Tag: Manchester City

Scenes From Football History – 1982/83: How Fulham Blew It

From the mid-1960s on, football grew massively as a passive spectator sport. The realisation that football could evolve as a spectator sport for people that weren’t even at the match was a revolution in terms of the perception of the game. By 1983, moves for live televising of league football for the first time were already well in motion. By the end of 1983, the first Football League match to be shown on live television would have come to pass. Within a decade, the game would have been through its biggest crises and come out the other side towards a future that would both save the game and sell its soul down the river. The final season before this revolution – the last season, in many respects, of “old football” – was a strange one. Liverpool won the First Division by eleven points, and this came with a slump in their last few matches, after the title had already been won. At the time, the television set up was fairly simple. On Saturdays, each ITV region sent their Outside Broadcast Unit to a match and, in the evening, showed a regional show featuring their local match and highlights of matches from two other regions. On Sunday afternoons, the BBC’s “Match Of The Day” showed highlights from two matches. With Liverpool running away with the First Division championship, the television...

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Match Of The (Mid)Week: Brighton & Hove Albion 2-2 Manchester City (Brighton Win 5-3 Penalties)

Some people danced in the car parks at the City of Manchester Stadium when the Abu Dhabi United group bought Manchester City. Some of their supporters were devastated. Many of the rest of us rolled our eyes and looked to the heavens. The reinvention of Manchester City might take some time to complete, and last night was stark evidence of this. Brighton & Hove Albion, on the other hand, remain something of a curate’s egg. They won two of their first three matches in League One, but have stumbled since then, with recent results including a 4-1 home thrashing at the hands of Scunthorpe United and a 1-0 defeat against Walsall, who managed to grab all three points at The Withdean Stadium in spite of having two players sent off. The warning signs for Brighton were ominous. Manchester City had warmed up for this match by beating Portsmouth 6-0 at the weekend. The result was the summation of a good start to the season, marred only by a home defeat by Chelsea and an away loss at Aston Villa. They made changes for this match but still put out a strong team, including Jo, Caspar Schmeichel and Richard Dunne. This, however, is Manchester City that we’re talking about here, and the hubris of the Manchester City supporters singing, “you only came for the CIty” was set to blow up...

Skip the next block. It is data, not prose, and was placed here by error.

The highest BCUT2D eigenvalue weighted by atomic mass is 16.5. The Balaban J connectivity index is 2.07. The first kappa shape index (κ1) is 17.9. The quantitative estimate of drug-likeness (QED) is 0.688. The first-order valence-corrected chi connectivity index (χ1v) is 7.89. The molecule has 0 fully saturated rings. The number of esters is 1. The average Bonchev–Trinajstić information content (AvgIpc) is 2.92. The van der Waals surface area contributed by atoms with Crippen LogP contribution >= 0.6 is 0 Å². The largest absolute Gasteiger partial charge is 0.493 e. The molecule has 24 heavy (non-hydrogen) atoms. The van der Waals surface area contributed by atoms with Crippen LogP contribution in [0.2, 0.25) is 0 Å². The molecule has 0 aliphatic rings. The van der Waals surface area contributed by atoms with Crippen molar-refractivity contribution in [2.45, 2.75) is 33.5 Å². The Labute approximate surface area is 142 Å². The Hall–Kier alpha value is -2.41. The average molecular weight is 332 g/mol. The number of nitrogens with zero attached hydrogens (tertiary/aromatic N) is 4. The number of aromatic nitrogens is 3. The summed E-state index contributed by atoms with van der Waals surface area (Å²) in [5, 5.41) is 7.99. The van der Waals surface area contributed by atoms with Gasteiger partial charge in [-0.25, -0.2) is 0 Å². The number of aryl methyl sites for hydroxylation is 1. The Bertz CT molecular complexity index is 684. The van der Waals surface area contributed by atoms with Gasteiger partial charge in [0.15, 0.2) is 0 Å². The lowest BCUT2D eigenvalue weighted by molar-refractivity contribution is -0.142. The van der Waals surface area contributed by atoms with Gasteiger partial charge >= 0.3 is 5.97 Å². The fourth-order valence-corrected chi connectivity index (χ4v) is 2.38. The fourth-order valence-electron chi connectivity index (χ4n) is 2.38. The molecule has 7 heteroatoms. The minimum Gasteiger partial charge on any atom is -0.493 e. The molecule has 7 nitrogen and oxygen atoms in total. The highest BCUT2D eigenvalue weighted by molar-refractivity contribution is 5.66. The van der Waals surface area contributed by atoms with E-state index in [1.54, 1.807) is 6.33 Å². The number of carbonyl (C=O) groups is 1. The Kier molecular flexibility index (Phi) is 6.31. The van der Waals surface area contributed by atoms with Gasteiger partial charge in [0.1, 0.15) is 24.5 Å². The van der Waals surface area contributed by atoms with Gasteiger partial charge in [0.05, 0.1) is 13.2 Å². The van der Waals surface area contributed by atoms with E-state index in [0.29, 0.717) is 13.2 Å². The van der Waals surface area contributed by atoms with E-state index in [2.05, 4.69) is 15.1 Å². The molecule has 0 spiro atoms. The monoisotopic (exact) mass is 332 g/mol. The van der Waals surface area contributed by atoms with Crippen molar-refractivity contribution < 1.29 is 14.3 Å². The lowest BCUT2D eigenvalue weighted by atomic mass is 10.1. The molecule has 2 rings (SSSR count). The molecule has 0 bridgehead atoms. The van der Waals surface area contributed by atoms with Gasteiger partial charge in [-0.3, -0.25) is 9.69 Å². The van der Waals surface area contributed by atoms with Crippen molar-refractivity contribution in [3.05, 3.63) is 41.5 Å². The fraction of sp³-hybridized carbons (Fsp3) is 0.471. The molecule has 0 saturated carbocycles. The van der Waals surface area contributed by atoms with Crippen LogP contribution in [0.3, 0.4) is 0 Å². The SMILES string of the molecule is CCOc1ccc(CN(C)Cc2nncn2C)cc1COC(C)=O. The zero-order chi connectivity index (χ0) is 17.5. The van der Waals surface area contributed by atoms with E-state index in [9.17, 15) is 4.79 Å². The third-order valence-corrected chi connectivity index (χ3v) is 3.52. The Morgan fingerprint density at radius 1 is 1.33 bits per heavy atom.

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A Tale Of Three Cities

It is a grim irony that the newspaper headlines have been consumed with the travails of three clubs who, at various points over the last two years or so, have been heralding brave new worlds of cash, star players and success. One of these clubs is just about to set out on a second odyssey, having forgotten with the sort of haste that would grab the attention of a goldfish the risks associated with leaving your club in the thrall of one individual or group with no great interest in the history, tradition or culture of your club. For now, they are blinded by the promise of billions and billions of pounds of someone else’s money. We’ve heard this somewhere before, though, haven’t we? Alan Curbishley’s resignation from West Ham United was no great surprise. Relations between the manager and the board had broken down over the board’s decision to offload more players than the manager wanted to lose. Rewind two years, though, and there’s a cautionary tale for all football supporters. When Eggert Magnusson’s consortium took control of the club in November 2006, there was talk of them putting the sort of money into West Ham that could have them challenging for a place in the Champions League. They had, we were told, funded the transfers of Javier Mascherano and Carlos Tevez to Upton Park. Bright times were...